First, I would like to say thank you to Rayne for the original post and to all of the men and women who have expressed their opinions so eloquently thereafter. There is a great deal to digest here, and I am sure I will reread everything several times. Although I have never posted before, I have found great comfort in the MS forums – it is helpful to see men’s perspectives and it is equally helpful to see that I am not alone in my situation (although all of our situations may be slightly different, many of the broader themes here remain the same).
I want to add my personal perspective.
I have been with my husband for over a decade. At the beginning of our relationship I revealed to him that I was molested as a child. He too is an abuse survivor, but he never told me this until 2 months ago. It was his deep, dark secret, and I was subsequently in the dark myself. Our relationship was beautiful – full of love and what I thought was trust. For me personally, the trust part was very important. It came as an utter shock to me when I found out (again, 2 months ago) that he had been acting out with men online and had been in an 8 month relationship with one particular man. There has been talk in this thread about a woman’s choice in her relationship, the choices they make when they agree to be in the relationship. While I understand this in part, I would like to emphasize that, for me, my choice to be in the relationship at that point was made with a blindfold on – I only had partial information. In addition, I too feel confusion over a man’s decisions to act out when those actions have the ability to hurt and traumatize (yes, I do feel traumatized) the ones they purportedly love. The candid perspectives of the men on this board are a window into this world that I thank you for – yet I confess that it is still tremendously difficult to digest. For me, I was abused but have not acted out. I feel this dichotomy makes it more difficult for me to understand. My husband and I are trying to work things out in couples/individual therapy. Here, I have been able to make an active choice. I make the choice to try. I make this choice from a place of love and caring. Yet, my husband is unsure of his sexual identity and in this I feel my choice is lessened. I cannot be a part of this choice, despite the fact that it will affect me greatly. It is hard to effectively illustrate my point, but what I am trying to say is that many of our choices, as partners of those who have been abused, are not black and white because the bleed into one another. For those of you who have suggested that we, the partners, create strong boundaries – I could not agree more. My boundaries are that I will work on this until he decides, or, until it gets to be too much for me. If he decides that he can live a heterosexual, monogamous lifestyle with me, than I will work to rebuild the trust, the love … but if he breaks that trust again, I will leave because I personally (again, personal choice, we are all different) cannot live through this again.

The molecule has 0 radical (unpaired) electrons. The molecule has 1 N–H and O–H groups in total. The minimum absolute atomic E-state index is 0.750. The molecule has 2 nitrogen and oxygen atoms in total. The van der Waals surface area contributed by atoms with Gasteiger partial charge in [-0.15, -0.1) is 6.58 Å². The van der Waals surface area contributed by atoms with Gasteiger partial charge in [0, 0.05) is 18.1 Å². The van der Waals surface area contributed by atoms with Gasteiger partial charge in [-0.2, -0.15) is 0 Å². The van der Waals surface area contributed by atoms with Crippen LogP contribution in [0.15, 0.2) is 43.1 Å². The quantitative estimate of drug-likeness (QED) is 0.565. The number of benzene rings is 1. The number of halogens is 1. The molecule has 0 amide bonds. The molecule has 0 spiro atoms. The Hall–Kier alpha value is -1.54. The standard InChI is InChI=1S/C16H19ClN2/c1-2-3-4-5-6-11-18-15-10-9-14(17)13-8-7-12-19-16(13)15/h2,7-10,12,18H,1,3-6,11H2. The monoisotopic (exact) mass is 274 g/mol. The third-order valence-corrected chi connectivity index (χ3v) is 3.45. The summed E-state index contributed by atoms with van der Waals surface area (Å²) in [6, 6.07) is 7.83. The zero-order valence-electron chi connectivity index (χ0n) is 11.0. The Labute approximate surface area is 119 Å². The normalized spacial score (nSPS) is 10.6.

As a final note, I would just like to add how difficult it is for the partners of men (or women, for that matter) who have acted out -- this is why we struggle to understand, why we ask the questions we ask. If you have not experienced the other side of the coin, from my perspective it is heartbreaking. The pain and anxiety that this causes are tremendous.